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Kidney Int. 1999 Apr;55(4):1293-302.

Mesangial cells from diabetic NOD mice constitutively express increased density of atrial natriuretic peptide C receptors.

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Hôpital Tenon, Paris, France.



Experimental evidence shows that natriuretic peptides (NPs) play a pathophysiological role in the glomerular hemodynamic abnormalities that occur in diabetes mellitus.


In this study, the cGMP response to NPs and the different subtypes of NP receptors were examined in mesangial cells derived from a genetic model of diabetes, the nonobese diabetic (NOD) mouse. Multiple mesangial cell lines were derived from diabetic (D-NOD) and nondiabetic (ND-NOD) adult mice and were studied at different passages.


cGMP accumulation after stimulation by atrial NP (ANP) or C-type NP (CNP) was markedly inhibited in D-NOD cells irrespective of the glucose concentration (6 or 20 mM) in the culture medium. In contrast, NP receptor density measured from [125I]-ANP saturation binding curves was 7.5 times greater in D-NOD than in ND-NOD cells. No change in KD (200 pM in both cell lines) was observed. Competitive inhibition studies showed that 4-23 C-ANP, which is specific of clearance receptors (NPR-C), displaced 90% of the maximum fraction bound, suggesting the predominance of NPR-C in both cell lines. Further identification was obtained from RNase protection assay and reverse transcription-polymerase chain reaction, which also demonstrated the higher expression of NPR-C mRNA in D-NOD cells. In contrast, NPR-A mRNA was not modified. Increased expression of NPR-C in D-NOD cells was associated with an increase of ANP internalization rate at 37 degrees C, indicating that these receptors were functional.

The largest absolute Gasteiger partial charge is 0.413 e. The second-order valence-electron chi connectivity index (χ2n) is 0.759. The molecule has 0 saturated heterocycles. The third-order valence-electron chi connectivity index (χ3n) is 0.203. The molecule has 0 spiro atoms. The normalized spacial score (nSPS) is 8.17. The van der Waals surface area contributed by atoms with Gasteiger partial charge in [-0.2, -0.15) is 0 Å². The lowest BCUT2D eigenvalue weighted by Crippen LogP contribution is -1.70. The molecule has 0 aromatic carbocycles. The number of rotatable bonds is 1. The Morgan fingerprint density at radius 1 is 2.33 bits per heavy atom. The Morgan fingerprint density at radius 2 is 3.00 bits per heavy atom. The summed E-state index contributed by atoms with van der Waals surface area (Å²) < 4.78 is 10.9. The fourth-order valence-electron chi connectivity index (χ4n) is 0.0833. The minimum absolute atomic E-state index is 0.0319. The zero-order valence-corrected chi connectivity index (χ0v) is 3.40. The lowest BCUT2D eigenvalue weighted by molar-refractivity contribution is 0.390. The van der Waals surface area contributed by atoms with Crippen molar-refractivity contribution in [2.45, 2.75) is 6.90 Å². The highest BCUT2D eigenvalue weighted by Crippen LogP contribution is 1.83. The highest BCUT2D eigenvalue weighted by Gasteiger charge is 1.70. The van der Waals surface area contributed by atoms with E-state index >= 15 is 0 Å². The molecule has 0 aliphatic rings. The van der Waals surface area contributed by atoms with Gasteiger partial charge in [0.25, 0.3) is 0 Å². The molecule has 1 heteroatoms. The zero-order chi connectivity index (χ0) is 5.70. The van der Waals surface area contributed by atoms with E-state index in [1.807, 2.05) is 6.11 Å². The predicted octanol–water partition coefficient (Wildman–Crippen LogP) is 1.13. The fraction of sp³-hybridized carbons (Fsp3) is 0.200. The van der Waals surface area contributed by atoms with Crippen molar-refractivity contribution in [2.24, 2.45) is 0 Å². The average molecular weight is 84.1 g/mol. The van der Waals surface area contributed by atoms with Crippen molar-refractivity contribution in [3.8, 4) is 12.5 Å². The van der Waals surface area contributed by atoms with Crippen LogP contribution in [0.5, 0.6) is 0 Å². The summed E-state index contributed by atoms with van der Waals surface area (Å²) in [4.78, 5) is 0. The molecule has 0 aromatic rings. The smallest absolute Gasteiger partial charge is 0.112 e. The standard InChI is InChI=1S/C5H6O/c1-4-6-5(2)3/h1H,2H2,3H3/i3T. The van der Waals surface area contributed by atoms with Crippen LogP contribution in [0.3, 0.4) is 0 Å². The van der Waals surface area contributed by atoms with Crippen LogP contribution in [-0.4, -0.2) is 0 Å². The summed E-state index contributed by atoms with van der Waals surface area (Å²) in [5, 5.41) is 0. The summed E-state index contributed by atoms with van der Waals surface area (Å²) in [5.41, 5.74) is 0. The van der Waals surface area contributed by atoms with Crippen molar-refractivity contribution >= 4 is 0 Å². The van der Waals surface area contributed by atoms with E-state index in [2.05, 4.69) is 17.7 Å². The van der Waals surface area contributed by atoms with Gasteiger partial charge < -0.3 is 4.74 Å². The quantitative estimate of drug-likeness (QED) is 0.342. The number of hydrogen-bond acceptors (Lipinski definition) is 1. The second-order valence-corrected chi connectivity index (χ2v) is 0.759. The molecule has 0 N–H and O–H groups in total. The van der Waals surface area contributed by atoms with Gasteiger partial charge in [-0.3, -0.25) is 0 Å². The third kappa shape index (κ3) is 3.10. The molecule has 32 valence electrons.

These studies demonstrate that the constitutive overexpression of NPR-C in D-NOD mesangial cells is associated with a decreased response of cGMP to ANP or CNP treatment. This could be due to the lesser availability of the peptides for binding to NPR-A or NPR-B or to an inhibitory effect on NP-dependent guanylate cyclase activity via the activation of NPR-C.

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